Where Do Women Stand in the Practice of Law Today?

As you may be aware, this blog started out in 2009 for women lawyers.  My first three books were for women only, so that made sense.  I am happy to say that the status of women in the legal profession has improved significantly since that time, and I like to think that projects like Best Friends at the Bar and others have helped make that difference.

So, just exactly how are women lawyers faring in the profession today?  Forbes has published an article with some interesting statistics, which I think will interest all of you — even my male readers, who may be married to women lawyers or have women lawyers as members of their teams.  Here are some excerpts, which I found particularly interesting.

Between 2013 and 2023, the Percentage of Female Lawyers Increased From 34% to 39%

Women have been making great strides within the legal field. The percentage of male lawyers declined from 66% to 61% over the past decade as the percentage of female lawyers increased from 34% to 39%.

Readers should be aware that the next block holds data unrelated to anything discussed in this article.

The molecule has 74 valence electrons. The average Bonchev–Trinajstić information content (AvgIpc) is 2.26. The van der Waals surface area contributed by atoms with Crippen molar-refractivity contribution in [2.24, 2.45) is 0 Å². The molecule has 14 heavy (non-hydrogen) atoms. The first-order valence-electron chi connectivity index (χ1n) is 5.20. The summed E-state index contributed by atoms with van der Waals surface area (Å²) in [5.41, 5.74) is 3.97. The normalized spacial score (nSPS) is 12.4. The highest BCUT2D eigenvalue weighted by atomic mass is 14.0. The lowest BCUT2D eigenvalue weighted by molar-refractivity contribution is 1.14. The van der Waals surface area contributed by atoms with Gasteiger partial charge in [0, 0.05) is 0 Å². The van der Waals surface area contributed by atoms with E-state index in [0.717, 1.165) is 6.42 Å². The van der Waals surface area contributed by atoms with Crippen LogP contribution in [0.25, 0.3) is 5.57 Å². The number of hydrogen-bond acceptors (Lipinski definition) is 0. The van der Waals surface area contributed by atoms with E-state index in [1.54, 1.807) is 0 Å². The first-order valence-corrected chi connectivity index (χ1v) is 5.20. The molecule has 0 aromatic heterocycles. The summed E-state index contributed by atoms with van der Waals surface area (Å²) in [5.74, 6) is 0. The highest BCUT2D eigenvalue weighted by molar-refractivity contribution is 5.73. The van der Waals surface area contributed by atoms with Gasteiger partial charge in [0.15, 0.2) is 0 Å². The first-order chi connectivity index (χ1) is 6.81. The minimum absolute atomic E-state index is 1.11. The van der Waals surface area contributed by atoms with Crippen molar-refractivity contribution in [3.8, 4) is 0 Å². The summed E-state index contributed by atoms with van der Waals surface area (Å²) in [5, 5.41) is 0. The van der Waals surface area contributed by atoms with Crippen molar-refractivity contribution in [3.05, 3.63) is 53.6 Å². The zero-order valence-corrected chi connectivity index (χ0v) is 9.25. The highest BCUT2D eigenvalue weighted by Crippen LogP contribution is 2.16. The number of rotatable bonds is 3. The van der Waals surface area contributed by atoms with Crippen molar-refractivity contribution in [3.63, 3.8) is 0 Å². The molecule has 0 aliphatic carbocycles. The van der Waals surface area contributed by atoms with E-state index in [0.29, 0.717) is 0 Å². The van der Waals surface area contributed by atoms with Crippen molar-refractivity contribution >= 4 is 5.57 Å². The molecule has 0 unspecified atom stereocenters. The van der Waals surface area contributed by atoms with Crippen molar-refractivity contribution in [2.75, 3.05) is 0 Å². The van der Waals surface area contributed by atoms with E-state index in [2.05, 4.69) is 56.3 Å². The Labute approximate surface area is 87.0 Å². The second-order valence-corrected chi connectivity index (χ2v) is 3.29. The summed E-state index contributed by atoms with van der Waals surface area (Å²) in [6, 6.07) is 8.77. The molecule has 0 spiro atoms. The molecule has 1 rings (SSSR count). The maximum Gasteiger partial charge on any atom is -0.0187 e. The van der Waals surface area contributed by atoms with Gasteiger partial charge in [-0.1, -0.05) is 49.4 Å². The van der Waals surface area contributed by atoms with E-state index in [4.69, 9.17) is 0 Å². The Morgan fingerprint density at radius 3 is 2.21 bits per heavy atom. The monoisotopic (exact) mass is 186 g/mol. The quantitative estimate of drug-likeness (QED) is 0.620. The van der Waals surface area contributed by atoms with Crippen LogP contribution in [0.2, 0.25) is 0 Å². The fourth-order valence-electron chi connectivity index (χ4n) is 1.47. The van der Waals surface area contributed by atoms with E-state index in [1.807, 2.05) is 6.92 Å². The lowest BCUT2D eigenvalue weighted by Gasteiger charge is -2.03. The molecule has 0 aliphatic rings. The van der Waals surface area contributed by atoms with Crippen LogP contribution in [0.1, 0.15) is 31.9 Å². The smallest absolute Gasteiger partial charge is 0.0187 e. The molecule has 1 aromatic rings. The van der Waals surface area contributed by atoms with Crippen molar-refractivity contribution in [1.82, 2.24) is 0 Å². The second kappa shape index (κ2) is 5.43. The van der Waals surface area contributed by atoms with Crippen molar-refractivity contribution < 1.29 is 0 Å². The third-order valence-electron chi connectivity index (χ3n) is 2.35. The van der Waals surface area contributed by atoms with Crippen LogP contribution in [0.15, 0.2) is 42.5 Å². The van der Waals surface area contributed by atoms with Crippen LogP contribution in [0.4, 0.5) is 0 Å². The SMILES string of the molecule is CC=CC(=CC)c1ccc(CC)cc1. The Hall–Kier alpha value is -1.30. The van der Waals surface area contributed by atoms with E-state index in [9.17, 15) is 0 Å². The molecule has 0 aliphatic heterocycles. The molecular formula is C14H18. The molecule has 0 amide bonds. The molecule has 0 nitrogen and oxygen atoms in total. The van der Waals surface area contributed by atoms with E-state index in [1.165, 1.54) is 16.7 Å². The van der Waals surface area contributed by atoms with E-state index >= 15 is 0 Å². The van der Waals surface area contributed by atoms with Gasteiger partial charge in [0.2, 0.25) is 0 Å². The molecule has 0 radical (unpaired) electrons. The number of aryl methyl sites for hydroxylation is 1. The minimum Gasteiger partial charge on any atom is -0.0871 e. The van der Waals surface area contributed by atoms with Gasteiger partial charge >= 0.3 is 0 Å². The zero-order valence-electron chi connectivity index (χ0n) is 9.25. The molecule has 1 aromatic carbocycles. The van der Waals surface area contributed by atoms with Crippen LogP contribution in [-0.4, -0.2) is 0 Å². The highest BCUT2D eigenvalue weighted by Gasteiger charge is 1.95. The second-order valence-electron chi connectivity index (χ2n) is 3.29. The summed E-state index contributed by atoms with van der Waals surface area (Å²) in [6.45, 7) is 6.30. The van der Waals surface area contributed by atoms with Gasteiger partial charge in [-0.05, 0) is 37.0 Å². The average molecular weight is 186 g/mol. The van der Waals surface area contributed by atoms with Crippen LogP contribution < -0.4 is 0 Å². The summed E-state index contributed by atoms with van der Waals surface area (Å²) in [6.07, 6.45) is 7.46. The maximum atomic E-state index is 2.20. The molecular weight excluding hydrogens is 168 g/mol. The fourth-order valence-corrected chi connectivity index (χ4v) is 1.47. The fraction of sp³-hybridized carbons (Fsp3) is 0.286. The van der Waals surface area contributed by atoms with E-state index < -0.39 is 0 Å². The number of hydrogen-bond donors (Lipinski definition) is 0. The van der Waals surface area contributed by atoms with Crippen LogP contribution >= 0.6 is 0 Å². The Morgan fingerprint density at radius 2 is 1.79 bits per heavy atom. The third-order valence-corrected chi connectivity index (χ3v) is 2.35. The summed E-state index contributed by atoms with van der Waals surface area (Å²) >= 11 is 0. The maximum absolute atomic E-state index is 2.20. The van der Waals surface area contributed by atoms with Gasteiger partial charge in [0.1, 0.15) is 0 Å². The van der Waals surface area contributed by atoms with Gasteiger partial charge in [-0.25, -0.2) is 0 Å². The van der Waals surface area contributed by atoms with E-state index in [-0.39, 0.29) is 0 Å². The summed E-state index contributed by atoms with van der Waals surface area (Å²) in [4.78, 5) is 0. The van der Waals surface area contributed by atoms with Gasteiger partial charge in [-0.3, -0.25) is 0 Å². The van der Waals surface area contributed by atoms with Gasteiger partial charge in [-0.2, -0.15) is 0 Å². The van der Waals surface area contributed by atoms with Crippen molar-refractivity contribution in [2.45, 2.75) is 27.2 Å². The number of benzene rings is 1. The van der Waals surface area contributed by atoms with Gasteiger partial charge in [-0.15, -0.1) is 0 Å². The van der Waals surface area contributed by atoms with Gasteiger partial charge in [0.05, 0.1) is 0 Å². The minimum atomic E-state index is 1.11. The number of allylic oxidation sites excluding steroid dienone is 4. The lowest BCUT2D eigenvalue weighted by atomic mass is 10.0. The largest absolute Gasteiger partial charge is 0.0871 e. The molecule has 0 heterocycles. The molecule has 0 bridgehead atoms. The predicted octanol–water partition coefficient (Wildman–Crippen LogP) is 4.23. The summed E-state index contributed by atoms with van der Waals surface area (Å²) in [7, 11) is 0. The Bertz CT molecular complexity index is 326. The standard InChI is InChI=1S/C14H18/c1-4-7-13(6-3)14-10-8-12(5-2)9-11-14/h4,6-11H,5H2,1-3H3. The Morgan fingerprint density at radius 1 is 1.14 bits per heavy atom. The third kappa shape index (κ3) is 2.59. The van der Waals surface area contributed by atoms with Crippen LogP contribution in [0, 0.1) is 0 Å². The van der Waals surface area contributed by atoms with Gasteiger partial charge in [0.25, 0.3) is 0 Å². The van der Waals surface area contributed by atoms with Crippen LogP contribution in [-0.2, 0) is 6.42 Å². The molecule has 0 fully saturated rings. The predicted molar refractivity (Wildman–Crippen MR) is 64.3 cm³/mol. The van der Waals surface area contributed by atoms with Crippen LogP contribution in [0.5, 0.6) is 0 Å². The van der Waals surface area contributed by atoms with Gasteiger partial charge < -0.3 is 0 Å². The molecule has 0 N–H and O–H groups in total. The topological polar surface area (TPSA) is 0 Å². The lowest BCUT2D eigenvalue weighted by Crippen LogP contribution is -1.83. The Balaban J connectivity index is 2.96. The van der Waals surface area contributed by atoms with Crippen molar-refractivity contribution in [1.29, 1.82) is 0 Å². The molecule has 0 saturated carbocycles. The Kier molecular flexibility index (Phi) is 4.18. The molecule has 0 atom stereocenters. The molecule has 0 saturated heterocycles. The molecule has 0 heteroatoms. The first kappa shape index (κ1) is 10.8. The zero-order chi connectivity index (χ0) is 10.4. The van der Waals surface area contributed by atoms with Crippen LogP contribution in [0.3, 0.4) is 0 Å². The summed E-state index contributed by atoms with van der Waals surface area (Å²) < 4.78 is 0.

With women increasingly outpacing men in educational achievement—more females than males earned college degrees according to recent Census data—this comes as no surprise.

27.76% of Law Firm Partners Were Women in 2023 Compared to 20.22% in 2013

Achieving partnership in a law firm is the ultimate goal of many legal professionals, and it is one of the highest levels of professional attainment for those within the legal industry. Women are increasingly reaching this level of professional success.

More than a quarter,27.76%, of all law firm partners were women in 2023. This is a significant increase compared to 2013, when women accounted for just 20.22% of law firm partners across the United States.¹

One-third of Active Court of Appeals, District Court, Magistrate and Bankruptcy judges are women

Women are also playing an increasing role in interpreting the law rather than just practicing the law. Women now make up one-third of all active U.S. judges serving in Courts of Appeals, District Courts, Bankruptcy Courts, and as magistrate judges.

Although these statistics demonstrate significant gains for women lawyers, there is still important work to be done to achieve parity.  For lawyer/mothers, this is particularly true and important for their professional growth.

But we must celebrate success where we find it.  So, bravo to the women behind those statistics!

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